New Map Deep Dive: Arizona
There’s been a LOT happening on the redistricting front. As of January 5, 28 states have passed new state legislative maps.
Over the next few weeks, we’ll be taking a closer look at the new maps in our priority states and what they mean for our 2022 strategy. First up: Arizona!
Quick History Lesson
In 2000, AZ voters passed Proposition 106, which gave power of redistricting to the AIRC, a commission of two Democrats, two Republicans, and an independent chair. Great news, right?
Unfortunately, and unsurprisingly, AZ Republicans have spent many years trying to sway, undermine, or outright eliminate the AIRC.
Case in point: In 2011, when the AIRC drew a map that slightly improved chances for Democrats, GOP Gov. Jan Brewer brazenly fired the chair, a move that was only stopped by a court ruling. Over the next ten years, Republicans fought to declare the AIRC unconstitutional, going all the way up to the Supreme Court.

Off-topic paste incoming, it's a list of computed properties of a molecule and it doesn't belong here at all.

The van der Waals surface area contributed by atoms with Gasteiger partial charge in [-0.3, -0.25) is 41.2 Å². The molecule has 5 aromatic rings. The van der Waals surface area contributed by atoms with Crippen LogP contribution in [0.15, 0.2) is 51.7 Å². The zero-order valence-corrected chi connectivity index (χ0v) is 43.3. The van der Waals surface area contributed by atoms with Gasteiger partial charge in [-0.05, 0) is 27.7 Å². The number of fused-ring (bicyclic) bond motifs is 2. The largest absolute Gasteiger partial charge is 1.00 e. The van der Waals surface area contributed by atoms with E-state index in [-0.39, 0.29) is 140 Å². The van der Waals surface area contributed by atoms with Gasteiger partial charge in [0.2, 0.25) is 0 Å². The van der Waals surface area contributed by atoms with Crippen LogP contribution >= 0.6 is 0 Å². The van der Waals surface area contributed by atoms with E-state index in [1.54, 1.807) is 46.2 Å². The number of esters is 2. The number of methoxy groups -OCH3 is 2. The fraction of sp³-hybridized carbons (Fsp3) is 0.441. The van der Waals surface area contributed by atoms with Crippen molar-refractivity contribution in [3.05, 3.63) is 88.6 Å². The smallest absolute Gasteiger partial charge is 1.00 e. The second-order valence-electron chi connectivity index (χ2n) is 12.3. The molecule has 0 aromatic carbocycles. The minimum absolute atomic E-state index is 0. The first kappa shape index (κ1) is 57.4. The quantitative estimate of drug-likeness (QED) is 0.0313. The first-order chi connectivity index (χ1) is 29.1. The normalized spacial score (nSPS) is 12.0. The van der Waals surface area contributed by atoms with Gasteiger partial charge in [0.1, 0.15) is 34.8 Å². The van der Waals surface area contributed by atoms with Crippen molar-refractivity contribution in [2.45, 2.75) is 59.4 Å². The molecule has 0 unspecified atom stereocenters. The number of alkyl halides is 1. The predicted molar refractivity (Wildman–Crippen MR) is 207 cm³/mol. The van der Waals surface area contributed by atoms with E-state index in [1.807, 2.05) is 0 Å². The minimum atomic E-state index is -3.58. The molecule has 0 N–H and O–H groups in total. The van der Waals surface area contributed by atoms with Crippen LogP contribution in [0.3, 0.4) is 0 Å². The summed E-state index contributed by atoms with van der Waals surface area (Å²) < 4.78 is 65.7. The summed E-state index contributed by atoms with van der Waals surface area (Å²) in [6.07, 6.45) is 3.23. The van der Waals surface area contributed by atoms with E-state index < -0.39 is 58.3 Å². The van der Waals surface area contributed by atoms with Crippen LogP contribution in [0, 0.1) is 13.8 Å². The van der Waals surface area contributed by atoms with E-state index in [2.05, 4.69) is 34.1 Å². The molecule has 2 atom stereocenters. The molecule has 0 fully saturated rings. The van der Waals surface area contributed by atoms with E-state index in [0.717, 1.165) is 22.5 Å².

Drawing the Lines
Meanwhile, other Republicans have been working behind the scenes to ensure the AIRC’s independent chair, the tie-breaker, would favor the GOP.
The eventual pick, Erika Neuberg, seemed on paper to be a true independent. But over the course of the last year, as the AIRC developed the maps, she sided with the Republicans in nearly every dispute.
In a final 3-2 vote, Neuberg joined the two GOP commissioners to approve a final map with 12 safe blue districts, 13 safe red districts, and five “highly competitive” districts (four of which narrowly lean GOP). Democrats in Arizona and across the country are not happy.
Overall, these maps are not ideal – but AZ is still one of our best chances in the country to flip a legislative chamber.
Right now, incumbents are scrambling because some don’t live in their newly-drawn districts. Arizona has multi-member legislative districts, which means each district elects one senator and two representatives – the top two finishers. So the five competitive districts will elect five senators and ten representatives.
The “highly competitive” districts are 2, 4, 9, 13, and 16. The first four are in the Phoenix metro area, while 16 covers the area between Phoenix and Tucson.